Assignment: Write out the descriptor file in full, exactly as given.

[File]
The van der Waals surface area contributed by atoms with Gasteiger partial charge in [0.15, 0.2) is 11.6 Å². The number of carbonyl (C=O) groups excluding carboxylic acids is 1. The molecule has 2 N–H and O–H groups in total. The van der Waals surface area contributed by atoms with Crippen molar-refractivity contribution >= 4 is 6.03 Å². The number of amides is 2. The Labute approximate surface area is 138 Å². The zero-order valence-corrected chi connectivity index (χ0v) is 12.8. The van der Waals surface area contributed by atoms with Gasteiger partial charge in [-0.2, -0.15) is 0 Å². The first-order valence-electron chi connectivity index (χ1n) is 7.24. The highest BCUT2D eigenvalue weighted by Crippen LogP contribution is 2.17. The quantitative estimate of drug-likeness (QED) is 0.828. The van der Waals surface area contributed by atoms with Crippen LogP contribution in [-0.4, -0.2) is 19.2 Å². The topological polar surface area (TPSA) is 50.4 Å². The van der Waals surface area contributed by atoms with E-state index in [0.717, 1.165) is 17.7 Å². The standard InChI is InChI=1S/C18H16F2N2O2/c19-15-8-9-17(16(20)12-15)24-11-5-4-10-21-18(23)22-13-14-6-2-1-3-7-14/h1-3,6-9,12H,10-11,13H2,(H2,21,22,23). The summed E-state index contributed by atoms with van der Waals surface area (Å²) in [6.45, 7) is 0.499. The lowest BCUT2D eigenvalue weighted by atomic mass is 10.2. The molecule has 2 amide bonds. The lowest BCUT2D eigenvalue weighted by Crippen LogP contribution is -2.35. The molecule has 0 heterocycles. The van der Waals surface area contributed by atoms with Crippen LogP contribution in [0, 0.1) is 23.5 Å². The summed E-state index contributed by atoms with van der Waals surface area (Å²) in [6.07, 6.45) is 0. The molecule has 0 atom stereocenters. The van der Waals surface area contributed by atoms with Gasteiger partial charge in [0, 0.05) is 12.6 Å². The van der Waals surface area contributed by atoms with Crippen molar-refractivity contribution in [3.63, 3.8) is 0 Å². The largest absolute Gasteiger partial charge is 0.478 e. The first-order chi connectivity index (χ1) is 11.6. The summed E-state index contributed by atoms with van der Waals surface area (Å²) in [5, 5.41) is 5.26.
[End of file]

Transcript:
The van der Waals surface area contributed by atoms with Gasteiger partial charge in [0.15, 0.2) is 11.6 Å². The number of carbonyl (C=O) groups excluding carboxylic acids is 1. The molecule has 2 N–H and O–H groups in total. The van der Waals surface area contributed by atoms with Crippen molar-refractivity contribution >= 4 is 6.03 Å². The number of amides is 2. The Labute approximate surface area is 138 Å². The zero-order valence-corrected chi connectivity index (χ0v) is 12.8. The van der Waals surface area contributed by atoms with Gasteiger partial charge in [-0.2, -0.15) is 0 Å². The first-order valence-electron chi connectivity index (χ1n) is 7.24. The highest BCUT2D eigenvalue weighted by Crippen LogP contribution is 2.17. The quantitative estimate of drug-likeness (QED) is 0.828. The van der Waals surface area contributed by atoms with Crippen LogP contribution in [-0.4, -0.2) is 19.2 Å². The topological polar surface area (TPSA) is 50.4 Å². The van der Waals surface area contributed by atoms with E-state index in [0.717, 1.165) is 17.7 Å². The standard InChI is InChI=1S/C18H16F2N2O2/c19-15-8-9-17(16(20)12-15)24-11-5-4-10-21-18(23)22-13-14-6-2-1-3-7-14/h1-3,6-9,12H,10-11,13H2,(H2,21,22,23). The summed E-state index contributed by atoms with van der Waals surface area (Å²) in [6.45, 7) is 0.499. The lowest BCUT2D eigenvalue weighted by atomic mass is 10.2. The molecule has 2 amide bonds. The lowest BCUT2D eigenvalue weighted by Crippen LogP contribution is -2.35. The molecule has 0 heterocycles. The van der Waals surface area contributed by atoms with Crippen LogP contribution in [0, 0.1) is 23.5 Å². The summed E-state index contributed by atoms with van der Waals surface area (Å²) in [6.07, 6.45) is 0. The molecule has 0 atom stereocenters. The van der Waals surface area contributed by atoms with Gasteiger partial charge in [0, 0.05) is 12.6 Å². The van der Waals surface area contributed by atoms with Crippen molar-refractivity contribution in [3.63, 3.8) is 0 Å². The largest absolute Gasteiger partial charge is 0.478 e. The first-order chi connectivity index (χ1) is 11.6. The summed E-state index contributed by atoms with van der Waals surface area (Å²) in [5, 5.41) is 5.26.